The time has come for Americans to sit down and be counted -- sit down, that is, and fill out that census questionnaire Uncle Sam wants returned on April 1. For four out of five households, the task should be simple enough. They will get the short form with only 19 questions about the name, marital status, ethnic background, and so forth of each member. Every fifth household, however, will face a long, rather complicated form with a barrage of personal questions that the US Census Bureau estimates will take about 45 minutes to answer. Uncle Sam ought not to be surprised if some Americans, understandably sensitive about privacy and the government's "need to know," turn the tables on the census takers and ask themm a question or two.
For a start, some respondents already want to know how they can be sure that census data will not fall into the wrong hands. It should be noted that the Census Bureau takes the question of privacy seriously; its 190-year record of restricting access to its files to "sworn census workers" has been very good. And that will likely satisfy most Americans. President Carter has made a special point of reassuring the country's rapidly growing Hispanic community -- the fastest growing segment of the population -- that information on individuals will not be used for taxation, law enforecement, immigration, or other purposes. However, it remains doubtful that many undocumented workers, in particular, will be convinced to step forward and be counted. Antidraft leaders also harbor suspicions and have asked the Carter administration to clarify a recent statement by a top White House official that suggests to them that confidential census information might be used to track down draft resisters in the event registration is reinstated. Such use of personal census data would violate the law under which the census is taken.
Nor should Uncle Sam be surprised if some Americans, who face fines of from $ 100 to $500 for failure to comply, ask, "What business is it of the United States government what kind of plumbing I have?" Or, "Do federal bureaucrats have a legitimate need to know the size of my salary, my monthly mortgage payment -- and whether I have a second mortgage on my home?" Or, "Why must Washington know whether I have physical or mental disabilities, ask about how many babies a woman has given birth to, about how many times a person has been married?"
The CEnsus Bureau's response ought to set to rest most such concerns. The bureau stresses that its questions are arrived at by consensus and are subject to congressional review; they came out of a series of 70 public hearings at which a variety of statisticians and other researchers testified as to which questions they would like to have included in order to help in social planning. Census data are essential in helping communities plan for shopping centers, businesses, new industry, roads, and other public projects. The census may be the only government program that touches every American.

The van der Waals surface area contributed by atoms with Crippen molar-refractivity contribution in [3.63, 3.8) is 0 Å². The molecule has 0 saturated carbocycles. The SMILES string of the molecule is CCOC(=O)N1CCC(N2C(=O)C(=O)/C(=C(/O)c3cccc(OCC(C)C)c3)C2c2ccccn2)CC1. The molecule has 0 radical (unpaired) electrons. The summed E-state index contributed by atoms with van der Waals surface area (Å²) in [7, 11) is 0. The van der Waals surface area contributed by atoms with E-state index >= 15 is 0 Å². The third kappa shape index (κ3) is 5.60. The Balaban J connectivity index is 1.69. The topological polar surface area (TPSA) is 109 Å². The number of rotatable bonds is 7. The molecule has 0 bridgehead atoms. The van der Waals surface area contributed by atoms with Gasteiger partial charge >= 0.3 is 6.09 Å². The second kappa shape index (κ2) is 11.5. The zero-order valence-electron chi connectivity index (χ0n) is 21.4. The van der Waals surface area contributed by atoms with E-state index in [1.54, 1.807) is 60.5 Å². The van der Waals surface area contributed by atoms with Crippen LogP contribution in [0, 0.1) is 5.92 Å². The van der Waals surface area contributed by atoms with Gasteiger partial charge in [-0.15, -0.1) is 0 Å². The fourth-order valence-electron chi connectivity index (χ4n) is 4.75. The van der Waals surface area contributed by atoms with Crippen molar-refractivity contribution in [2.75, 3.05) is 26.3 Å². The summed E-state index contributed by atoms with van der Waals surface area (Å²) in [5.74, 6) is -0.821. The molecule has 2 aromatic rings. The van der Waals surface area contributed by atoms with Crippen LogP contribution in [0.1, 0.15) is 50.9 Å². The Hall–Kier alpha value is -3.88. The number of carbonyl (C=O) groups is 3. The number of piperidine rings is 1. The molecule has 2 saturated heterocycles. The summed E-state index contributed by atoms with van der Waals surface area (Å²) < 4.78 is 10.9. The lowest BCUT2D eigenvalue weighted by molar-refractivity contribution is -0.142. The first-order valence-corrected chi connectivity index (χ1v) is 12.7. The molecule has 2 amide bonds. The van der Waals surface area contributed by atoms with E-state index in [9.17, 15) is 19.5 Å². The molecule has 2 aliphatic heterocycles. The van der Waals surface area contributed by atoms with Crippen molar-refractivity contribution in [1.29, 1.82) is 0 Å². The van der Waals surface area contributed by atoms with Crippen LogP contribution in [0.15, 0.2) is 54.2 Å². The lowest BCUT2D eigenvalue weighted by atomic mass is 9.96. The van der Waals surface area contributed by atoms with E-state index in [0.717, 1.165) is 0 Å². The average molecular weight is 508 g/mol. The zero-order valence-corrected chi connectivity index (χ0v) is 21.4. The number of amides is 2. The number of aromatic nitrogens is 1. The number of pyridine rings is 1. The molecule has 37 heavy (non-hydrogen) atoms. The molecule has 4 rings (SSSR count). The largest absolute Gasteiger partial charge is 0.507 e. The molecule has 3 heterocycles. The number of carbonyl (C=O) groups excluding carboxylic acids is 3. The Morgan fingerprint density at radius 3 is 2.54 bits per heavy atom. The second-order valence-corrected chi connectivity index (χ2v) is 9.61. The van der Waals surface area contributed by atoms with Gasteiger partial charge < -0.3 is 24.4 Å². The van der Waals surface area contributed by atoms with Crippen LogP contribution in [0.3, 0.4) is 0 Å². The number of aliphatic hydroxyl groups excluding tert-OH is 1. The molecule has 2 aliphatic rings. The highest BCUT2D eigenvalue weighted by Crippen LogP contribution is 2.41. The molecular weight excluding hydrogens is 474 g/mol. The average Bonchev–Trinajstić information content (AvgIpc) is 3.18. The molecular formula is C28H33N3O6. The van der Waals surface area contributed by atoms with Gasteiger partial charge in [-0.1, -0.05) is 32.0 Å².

Even with all the money and manpower being put into the complex census operation, demographers warn that an undercount is inevitable. An estimated 5.3 million people -- 2.5 percent of the population -- were missed in 1970. And that raises still another question: Should some kind of artificial adjustment be made in the census figures to take account of those Americans who, for one reason or another, will not be counted?
The question is more than academic. Some $50 billion a year in federal funds , ranging from general revenue sharing to highway assistance, public library construction, and aid to the poor, is allocated on the basis of the census head count. Thus some cities, such as New York, stand to lose millions from an undercount, and it is those persons with the most to gain -- i.e., the poor, minorities, and illegal aliens -- who are the hardest to count and most likely to be missed. Moreover, Congress and many state and local legislative bodies will be reapportioned according to the census findings.
Some demographers argue that to get the closest approximation of "true figures" statistical adjustments should be used in calculating the size of the population. This could be accomplished by using information from other sources -- such as social security, school enrollments, and motor vehicle registration records -- in conjunction with census data. The National Academy of Sciences, for one, supports this approach. Yet there can be little doubt that reliance on anything other than "hard" figures will stir protests and lead to a rash of court challenges. One possible compromise would be to retain the hard figures, and actual count, for the record and for legislative reapportionment, but to use adjusted counts for alloting federal payments to localities and devising other funding formulas.
One sure way to improve the accuracy of the head count is for all Americans to pitch in and cooperate. President Carter calls participation in the census a civic obligation necessary to ensure a fair and equitable distribution of national resources. A country, like a family or business enterprise, must pause now and then to take stock of itself. It needs to know where it is, what shape it and its people are in, in order to help determine where it wants to go next. The census is the constitutional method the United States has for accomplishing this. In the long run, it will be to everyone's benefit to say "count me in" on April 1.